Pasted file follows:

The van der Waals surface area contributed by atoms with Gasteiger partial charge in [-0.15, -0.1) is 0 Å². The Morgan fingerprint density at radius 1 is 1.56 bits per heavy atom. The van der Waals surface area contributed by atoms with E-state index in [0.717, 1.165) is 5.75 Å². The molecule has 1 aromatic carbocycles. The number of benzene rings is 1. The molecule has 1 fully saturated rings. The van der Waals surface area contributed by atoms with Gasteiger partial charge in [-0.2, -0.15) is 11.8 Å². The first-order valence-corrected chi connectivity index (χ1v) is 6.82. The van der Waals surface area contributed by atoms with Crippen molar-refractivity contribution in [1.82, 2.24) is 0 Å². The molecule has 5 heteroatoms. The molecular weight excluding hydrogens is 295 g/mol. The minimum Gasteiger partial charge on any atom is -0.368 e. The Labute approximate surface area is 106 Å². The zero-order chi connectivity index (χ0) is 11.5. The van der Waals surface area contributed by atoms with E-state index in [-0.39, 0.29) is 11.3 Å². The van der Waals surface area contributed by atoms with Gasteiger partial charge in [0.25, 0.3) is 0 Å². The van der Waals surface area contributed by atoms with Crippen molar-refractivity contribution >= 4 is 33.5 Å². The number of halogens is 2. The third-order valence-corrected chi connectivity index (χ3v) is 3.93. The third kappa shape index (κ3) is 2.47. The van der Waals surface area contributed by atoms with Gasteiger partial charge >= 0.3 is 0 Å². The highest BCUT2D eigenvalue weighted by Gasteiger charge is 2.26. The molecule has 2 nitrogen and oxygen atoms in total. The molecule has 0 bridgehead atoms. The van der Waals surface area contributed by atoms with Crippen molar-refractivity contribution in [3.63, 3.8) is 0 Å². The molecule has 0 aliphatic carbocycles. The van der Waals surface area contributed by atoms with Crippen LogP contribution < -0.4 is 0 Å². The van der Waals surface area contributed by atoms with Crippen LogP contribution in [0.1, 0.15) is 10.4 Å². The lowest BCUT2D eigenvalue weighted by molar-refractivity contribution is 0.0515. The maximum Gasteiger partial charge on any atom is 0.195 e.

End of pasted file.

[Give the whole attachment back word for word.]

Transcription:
The van der Waals surface area contributed by atoms with Gasteiger partial charge in [-0.15, -0.1) is 0 Å². The Morgan fingerprint density at radius 1 is 1.56 bits per heavy atom. The van der Waals surface area contributed by atoms with E-state index in [0.717, 1.165) is 5.75 Å². The molecule has 1 aromatic carbocycles. The number of benzene rings is 1. The molecule has 1 fully saturated rings. The van der Waals surface area contributed by atoms with Gasteiger partial charge in [-0.2, -0.15) is 11.8 Å². The first-order valence-corrected chi connectivity index (χ1v) is 6.82. The van der Waals surface area contributed by atoms with Crippen molar-refractivity contribution in [1.82, 2.24) is 0 Å². The molecule has 5 heteroatoms. The molecular weight excluding hydrogens is 295 g/mol. The minimum Gasteiger partial charge on any atom is -0.368 e. The Labute approximate surface area is 106 Å². The zero-order chi connectivity index (χ0) is 11.5. The van der Waals surface area contributed by atoms with E-state index in [-0.39, 0.29) is 11.3 Å². The van der Waals surface area contributed by atoms with Gasteiger partial charge in [0.25, 0.3) is 0 Å². The van der Waals surface area contributed by atoms with Crippen molar-refractivity contribution >= 4 is 33.5 Å². The number of halogens is 2. The third-order valence-corrected chi connectivity index (χ3v) is 3.93. The third kappa shape index (κ3) is 2.47. The van der Waals surface area contributed by atoms with Gasteiger partial charge >= 0.3 is 0 Å². The highest BCUT2D eigenvalue weighted by Gasteiger charge is 2.26. The molecule has 2 nitrogen and oxygen atoms in total. The molecule has 0 bridgehead atoms. The van der Waals surface area contributed by atoms with Crippen molar-refractivity contribution in [3.63, 3.8) is 0 Å². The molecule has 0 aliphatic carbocycles. The van der Waals surface area contributed by atoms with Crippen LogP contribution < -0.4 is 0 Å². The van der Waals surface area contributed by atoms with Crippen LogP contribution in [0.1, 0.15) is 10.4 Å². The lowest BCUT2D eigenvalue weighted by molar-refractivity contribution is 0.0515. The maximum Gasteiger partial charge on any atom is 0.195 e.